YAP Helps Employers Appreciate Workers Like Bethany, who have Special Skills and Needs - Article Details

YAP Helps Employers Appreciate Workers Like Bethany, who have Special Skills and Needs

Bethany, who had previously worked as a dishwasher, filled out application after application at various restaurants and cafes and had a few interviews, but unfortunately didn’t get any of the jobs. While she loves kitchen work, she kept her options open and tried shadowing someone in a housekeeping position. After feeling a bit defeated and confused by the job searching process, Bethany took a break. Brittany Hilton, her Lebanon, Pa. Youth Advocate Programs (YAP) Inc. job coach, helped her understand that it is sometimes hard to find the right job and the right people to work with.

Companies like AT&T and Starbucks recognize the largely untapped pool of talent that people with disabilities offer to the workplace. They have taken intentional steps to make their businesses inclusive and accessible, benefiting from the contributions of their employees with disabilities as a result.

The truth is, any business can share the same benefits; what’s more, they can receive assistance in the process. YAP’s Developmental Disabilities services help employers build workplaces that pave the way for employees with disabilities to achieve to their potential. Job Coaches work with individuals to find employment based on their strengths and interests and then offer on-site support to both the individuals and the work team once the individual is hired to promote success in the workplace.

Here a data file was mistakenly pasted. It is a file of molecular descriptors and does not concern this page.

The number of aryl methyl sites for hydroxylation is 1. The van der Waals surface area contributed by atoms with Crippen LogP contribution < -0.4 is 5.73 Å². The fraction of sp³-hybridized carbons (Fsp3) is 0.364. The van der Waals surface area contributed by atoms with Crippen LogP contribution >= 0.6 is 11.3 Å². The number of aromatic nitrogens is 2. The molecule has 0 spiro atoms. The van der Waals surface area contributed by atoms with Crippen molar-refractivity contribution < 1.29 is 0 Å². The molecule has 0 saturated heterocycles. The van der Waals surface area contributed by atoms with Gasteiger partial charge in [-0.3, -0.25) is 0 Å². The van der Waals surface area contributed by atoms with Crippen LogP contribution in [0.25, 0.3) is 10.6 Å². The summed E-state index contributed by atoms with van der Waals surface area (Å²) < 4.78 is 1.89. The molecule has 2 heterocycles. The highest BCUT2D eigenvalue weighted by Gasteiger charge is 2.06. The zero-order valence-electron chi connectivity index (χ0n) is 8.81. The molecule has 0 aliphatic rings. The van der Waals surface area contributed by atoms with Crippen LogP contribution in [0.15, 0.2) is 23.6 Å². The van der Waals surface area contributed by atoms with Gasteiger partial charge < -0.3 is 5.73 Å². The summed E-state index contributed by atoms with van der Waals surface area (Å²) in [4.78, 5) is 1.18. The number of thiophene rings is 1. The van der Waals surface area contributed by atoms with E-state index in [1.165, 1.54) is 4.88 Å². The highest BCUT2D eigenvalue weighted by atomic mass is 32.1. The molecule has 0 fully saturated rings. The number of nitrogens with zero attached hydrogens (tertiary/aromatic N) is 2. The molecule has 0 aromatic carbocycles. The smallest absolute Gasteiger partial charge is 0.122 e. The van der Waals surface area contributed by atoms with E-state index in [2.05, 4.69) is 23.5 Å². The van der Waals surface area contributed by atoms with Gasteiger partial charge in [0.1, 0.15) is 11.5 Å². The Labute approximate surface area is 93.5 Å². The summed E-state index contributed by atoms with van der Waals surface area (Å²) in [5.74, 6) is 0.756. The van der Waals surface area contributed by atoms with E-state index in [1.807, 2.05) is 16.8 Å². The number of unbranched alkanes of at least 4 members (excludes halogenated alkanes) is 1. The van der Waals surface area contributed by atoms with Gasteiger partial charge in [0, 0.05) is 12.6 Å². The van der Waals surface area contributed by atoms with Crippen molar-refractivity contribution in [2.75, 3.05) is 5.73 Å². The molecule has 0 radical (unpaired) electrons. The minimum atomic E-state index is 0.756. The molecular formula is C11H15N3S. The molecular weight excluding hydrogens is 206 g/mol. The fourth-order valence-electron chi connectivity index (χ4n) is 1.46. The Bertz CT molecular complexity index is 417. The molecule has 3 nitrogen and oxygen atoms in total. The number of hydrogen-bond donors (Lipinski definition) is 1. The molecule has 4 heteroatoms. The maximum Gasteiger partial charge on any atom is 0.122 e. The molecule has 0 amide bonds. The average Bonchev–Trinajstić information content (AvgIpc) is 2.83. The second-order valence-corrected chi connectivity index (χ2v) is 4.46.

One day when Bethany was feeling a bit more optimistic, Brittany took her out to find places that were hiring and stopped at a newly renovated restaurant her parents suggested that she investigate. Bethany and Brittany were ecstatic when upon arrival at the Ono Family Restaurant the manager said, “We are not open for food, but are you looking for a job?” Bethany interviewed and was hired on the spot!

Bethany was originally hired on as a dishwasher, but the position was not a great fit for her due to complications with her seizure disorder. However, the staff at the restaurant were invested in Bethany and immediately discussed with her and Brittany the possibility having her work in the dining area. Bethany’s supervisor said to Brittany, “We love having her here, and want to keep her working no matter what.”  In this capacity, Bethany would bus tables and complete other odd tasks to help the restaurant.

Bethany fit right in with the dining staff, who welcomed Bethany, creating a supportive and fun environment while helping her learn the job, with some assistance from Brittany. Bethany loves working at the restaurant. In fact, Bethany told Brittany, “I would’ve rather stayed here and made money instead of going to the beach with my family!”

Bethany’s favorite task is rolling silverware. This includes stacking silverware together, rolling it up in a napkin and putting a paper ring around the silverware to keep it together. Bethany reports that this task is a lot of fun which her coworkers appreciate because that is their least favorite task. Brittany said Bethany has shown great improvement with her self-esteem and confidence in all areas of her life: she’s much more likely to be seen smiling since she got the job. Bethany always makes friends with her coworkers, and they are continually teaching her new tasks.

YAP is thankful that the Ono Family Restaurant has created an inclusive and welcoming environment. The combination of positive relationships and on-site support that Bethany has received at the restaurant positioned her to experience success and feel a sense of pride and accomplishment in her work.  And what’s more, the restaurant staff appreciate Bethany’s performance and her personality, enriching their work experience in the process.


Media/Press Inquiries

Ryanne Persinger,
National Communications Director

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